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THAT HAVE BEEN FULFILLED,
WILL HEREAFTER BE FULFILLED,
RELATIVE TO THE
GREAT PERIOD OF 1260 YEARS;
THE PAPAL AND MOHAMMEDAN APOSTASIES;
OR THE INFIDEL POWER;
THE RESTORATION OF THE JEWS.
By the Rev. GEORGE STANLEY FABER, B. D.
RECTOR OF LONG-NEWTON IN THE COUNTY OF DURHAM.
THE FIFTH EDITION, REVISED AND CORRECTED.
IN TWO VOLUMES,
"Shut up the Words, and seal the Book, even to the time of the end: many
PRINTED FOR F. C. AND J. RIVINGTON,
NO. 62, ST. PAUL'S CHURCH-YARD;
By Law and Gilbert, St. John's-Square, Olerkenwell,
HONOURABLE AND RIGHT REVEREND FATHER IN GOD
SHUTE BARRINGTON, LL. D.
LORD BISHOP OF DURHAM.
THE kindness which I have uniformly experienced, particularly in a late instance, from your Lordship, encourages me to request permission to place the following Work under your protection.
It treats of a subject peculiarly interesting to every serious Protestant: for the famous period of 1260 prophetic days, so frequently mentioned by Daniel and St. John, comprehends the tyrannical reign of those three great opponents of the Gospel, Popery, Mohammedism, and Infidelity. This period A 2
indeed may not improperly be styled the permitted hour of the powers of darkness; since the true Church is represented as being in an afflicted and depressed state during the whole of its continuance, and since its expiration will be marked by a signal display of the judgments of God upon his enemies and by the commencement of a new and happy order of things.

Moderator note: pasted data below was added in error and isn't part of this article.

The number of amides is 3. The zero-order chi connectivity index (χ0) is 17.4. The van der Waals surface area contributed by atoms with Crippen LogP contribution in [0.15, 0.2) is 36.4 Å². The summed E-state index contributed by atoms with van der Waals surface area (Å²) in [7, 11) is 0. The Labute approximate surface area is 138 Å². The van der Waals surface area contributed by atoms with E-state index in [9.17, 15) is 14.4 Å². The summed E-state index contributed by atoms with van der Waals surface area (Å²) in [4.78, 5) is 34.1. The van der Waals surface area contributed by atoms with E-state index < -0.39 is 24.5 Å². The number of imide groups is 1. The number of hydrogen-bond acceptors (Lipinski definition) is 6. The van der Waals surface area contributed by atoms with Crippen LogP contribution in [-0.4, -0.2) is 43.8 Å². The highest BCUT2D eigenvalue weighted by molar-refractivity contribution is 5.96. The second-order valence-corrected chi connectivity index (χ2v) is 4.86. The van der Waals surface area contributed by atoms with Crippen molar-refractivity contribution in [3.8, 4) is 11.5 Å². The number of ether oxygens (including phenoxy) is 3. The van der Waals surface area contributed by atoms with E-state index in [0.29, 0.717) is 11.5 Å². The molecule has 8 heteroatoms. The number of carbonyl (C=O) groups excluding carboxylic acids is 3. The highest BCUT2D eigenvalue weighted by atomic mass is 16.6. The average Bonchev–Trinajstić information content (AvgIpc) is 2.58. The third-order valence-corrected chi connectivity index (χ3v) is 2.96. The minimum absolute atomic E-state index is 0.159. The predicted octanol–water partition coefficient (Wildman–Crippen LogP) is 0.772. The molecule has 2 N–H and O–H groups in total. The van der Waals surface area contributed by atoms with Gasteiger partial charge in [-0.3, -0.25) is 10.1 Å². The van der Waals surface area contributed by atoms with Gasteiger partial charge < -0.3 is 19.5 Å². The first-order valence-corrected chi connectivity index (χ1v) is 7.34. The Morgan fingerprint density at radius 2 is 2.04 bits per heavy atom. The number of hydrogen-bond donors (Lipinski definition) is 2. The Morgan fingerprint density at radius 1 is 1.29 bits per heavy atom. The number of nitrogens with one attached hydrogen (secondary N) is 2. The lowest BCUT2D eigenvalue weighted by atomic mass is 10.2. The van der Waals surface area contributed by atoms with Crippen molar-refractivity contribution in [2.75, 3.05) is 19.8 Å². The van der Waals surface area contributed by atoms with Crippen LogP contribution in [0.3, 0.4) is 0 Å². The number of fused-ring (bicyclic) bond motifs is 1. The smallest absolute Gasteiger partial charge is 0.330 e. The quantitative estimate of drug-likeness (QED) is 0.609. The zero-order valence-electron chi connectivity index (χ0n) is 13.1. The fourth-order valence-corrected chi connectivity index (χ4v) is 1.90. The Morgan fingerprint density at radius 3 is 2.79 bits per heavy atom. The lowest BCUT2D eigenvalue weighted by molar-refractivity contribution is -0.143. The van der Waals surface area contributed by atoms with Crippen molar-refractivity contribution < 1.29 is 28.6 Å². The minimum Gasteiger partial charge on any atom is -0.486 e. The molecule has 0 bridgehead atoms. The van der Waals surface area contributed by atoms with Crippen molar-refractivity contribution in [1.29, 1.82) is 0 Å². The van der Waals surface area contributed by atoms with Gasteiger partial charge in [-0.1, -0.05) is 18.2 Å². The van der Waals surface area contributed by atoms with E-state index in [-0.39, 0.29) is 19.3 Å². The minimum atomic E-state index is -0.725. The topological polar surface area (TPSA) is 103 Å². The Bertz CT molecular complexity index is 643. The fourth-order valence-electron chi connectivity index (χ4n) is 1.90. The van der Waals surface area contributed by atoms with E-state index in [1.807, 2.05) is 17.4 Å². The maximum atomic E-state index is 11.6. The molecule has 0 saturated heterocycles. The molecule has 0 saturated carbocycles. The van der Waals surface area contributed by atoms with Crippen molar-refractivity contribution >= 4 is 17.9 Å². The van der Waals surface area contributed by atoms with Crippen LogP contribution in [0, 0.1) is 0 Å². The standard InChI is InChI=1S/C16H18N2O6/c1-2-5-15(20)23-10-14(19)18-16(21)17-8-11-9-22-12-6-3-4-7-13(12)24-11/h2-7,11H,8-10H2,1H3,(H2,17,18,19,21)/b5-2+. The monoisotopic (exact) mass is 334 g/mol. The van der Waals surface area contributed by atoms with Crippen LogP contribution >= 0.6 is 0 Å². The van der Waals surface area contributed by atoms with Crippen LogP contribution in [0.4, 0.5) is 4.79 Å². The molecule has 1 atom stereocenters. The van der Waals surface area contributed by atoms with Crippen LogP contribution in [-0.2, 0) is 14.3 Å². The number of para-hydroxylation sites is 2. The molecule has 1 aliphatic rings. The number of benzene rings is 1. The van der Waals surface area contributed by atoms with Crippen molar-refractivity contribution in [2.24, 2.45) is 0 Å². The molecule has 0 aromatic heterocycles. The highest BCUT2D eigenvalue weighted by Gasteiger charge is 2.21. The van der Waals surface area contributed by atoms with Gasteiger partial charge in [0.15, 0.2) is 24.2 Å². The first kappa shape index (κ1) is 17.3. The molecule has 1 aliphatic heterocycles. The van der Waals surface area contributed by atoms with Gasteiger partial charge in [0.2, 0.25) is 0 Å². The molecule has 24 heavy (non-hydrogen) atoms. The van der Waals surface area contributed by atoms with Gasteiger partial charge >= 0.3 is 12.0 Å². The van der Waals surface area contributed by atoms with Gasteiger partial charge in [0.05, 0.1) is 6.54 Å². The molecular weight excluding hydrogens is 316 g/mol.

In the subject which I have chosen so many eminent expositors have preceded me, that I fear my choice of it alone may render me liable to the charge either of needless repetition, or of unwarrantable presumption. Your Lordship however, I am confident, will not prejudge me from the mere statement of my subject: and the candour, which I anticipate from my venerable Diocesan, I feel myself justified in claiming from the Public.
In fact, had I nothing new to offer upon the subject, the discussing of it afresh would have been plainly superfluous; but an attentive examination of the writings of Daniel
and St. John has led me to think, that in some points my predecessors have partially erred, and that in others they have been altogether mistaken. In the interpretation of Prophecy knowledge is undoubtedly progressive. The predictions of Scripture, extending as they do from the earliest periods to the consummation of all things, although they be gradually opened partly by the hand of time and partly by human labour undertaken in humble dependence upon the divine aid, are yet necessarily in some measure à sealed book, even to the time of the end. As that time approaches, we may expect, agreeably to the angel's declaration to Daniel, that many will run to and fro, and that knowledge will be increased. Hence it was observed by Sir Isaac Newton, that amongst the inter
preters of the last age there is scarce one "of note, who hath not made some discovery "worth knowing." Nothing however requires so much caution and prudence, so much hèsitation and circumspection, as an attempt to unfold these deep mysteries of God. An in